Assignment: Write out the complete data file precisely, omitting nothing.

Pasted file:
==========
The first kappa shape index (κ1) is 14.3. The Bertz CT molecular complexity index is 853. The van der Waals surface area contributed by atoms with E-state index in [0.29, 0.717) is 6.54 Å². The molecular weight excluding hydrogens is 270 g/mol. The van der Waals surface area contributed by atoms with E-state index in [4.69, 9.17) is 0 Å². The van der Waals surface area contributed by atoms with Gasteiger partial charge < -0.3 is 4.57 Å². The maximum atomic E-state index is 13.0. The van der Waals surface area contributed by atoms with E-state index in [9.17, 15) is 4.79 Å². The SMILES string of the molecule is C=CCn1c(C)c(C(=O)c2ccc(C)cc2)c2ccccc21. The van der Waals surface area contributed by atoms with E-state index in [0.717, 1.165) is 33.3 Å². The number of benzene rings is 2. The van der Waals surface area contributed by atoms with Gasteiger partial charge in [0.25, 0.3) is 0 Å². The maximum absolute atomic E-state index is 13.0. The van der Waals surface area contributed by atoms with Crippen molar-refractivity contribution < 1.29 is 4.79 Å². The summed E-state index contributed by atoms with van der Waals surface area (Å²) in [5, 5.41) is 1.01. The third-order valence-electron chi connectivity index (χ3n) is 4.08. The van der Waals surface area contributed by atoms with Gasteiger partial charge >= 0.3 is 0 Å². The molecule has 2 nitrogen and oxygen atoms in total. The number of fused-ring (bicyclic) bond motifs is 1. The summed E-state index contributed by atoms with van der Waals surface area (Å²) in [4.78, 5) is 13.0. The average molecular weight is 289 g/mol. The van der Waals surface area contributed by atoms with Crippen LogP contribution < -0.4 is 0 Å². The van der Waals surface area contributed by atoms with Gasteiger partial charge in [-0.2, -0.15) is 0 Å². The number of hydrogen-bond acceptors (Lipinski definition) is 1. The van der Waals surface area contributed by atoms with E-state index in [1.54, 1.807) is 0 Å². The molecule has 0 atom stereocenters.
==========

The first kappa shape index (κ1) is 14.3. The Bertz CT molecular complexity index is 853. The van der Waals surface area contributed by atoms with E-state index in [0.29, 0.717) is 6.54 Å². The molecular weight excluding hydrogens is 270 g/mol. The van der Waals surface area contributed by atoms with E-state index in [4.69, 9.17) is 0 Å². The van der Waals surface area contributed by atoms with Gasteiger partial charge < -0.3 is 4.57 Å². The maximum atomic E-state index is 13.0. The van der Waals surface area contributed by atoms with E-state index in [9.17, 15) is 4.79 Å². The SMILES string of the molecule is C=CCn1c(C)c(C(=O)c2ccc(C)cc2)c2ccccc21. The van der Waals surface area contributed by atoms with E-state index in [0.717, 1.165) is 33.3 Å². The number of benzene rings is 2. The van der Waals surface area contributed by atoms with Gasteiger partial charge in [0.25, 0.3) is 0 Å². The maximum absolute atomic E-state index is 13.0. The van der Waals surface area contributed by atoms with Crippen molar-refractivity contribution < 1.29 is 4.79 Å². The summed E-state index contributed by atoms with van der Waals surface area (Å²) in [5, 5.41) is 1.01. The third-order valence-electron chi connectivity index (χ3n) is 4.08. The van der Waals surface area contributed by atoms with Gasteiger partial charge >= 0.3 is 0 Å². The molecule has 2 nitrogen and oxygen atoms in total. The number of fused-ring (bicyclic) bond motifs is 1. The summed E-state index contributed by atoms with van der Waals surface area (Å²) in [4.78, 5) is 13.0. The average molecular weight is 289 g/mol. The van der Waals surface area contributed by atoms with Crippen LogP contribution < -0.4 is 0 Å². The van der Waals surface area contributed by atoms with Gasteiger partial charge in [-0.2, -0.15) is 0 Å². The number of hydrogen-bond acceptors (Lipinski definition) is 1. The van der Waals surface area contributed by atoms with E-state index in [1.54, 1.807) is 0 Å². The molecule has 0 atom stereocenters.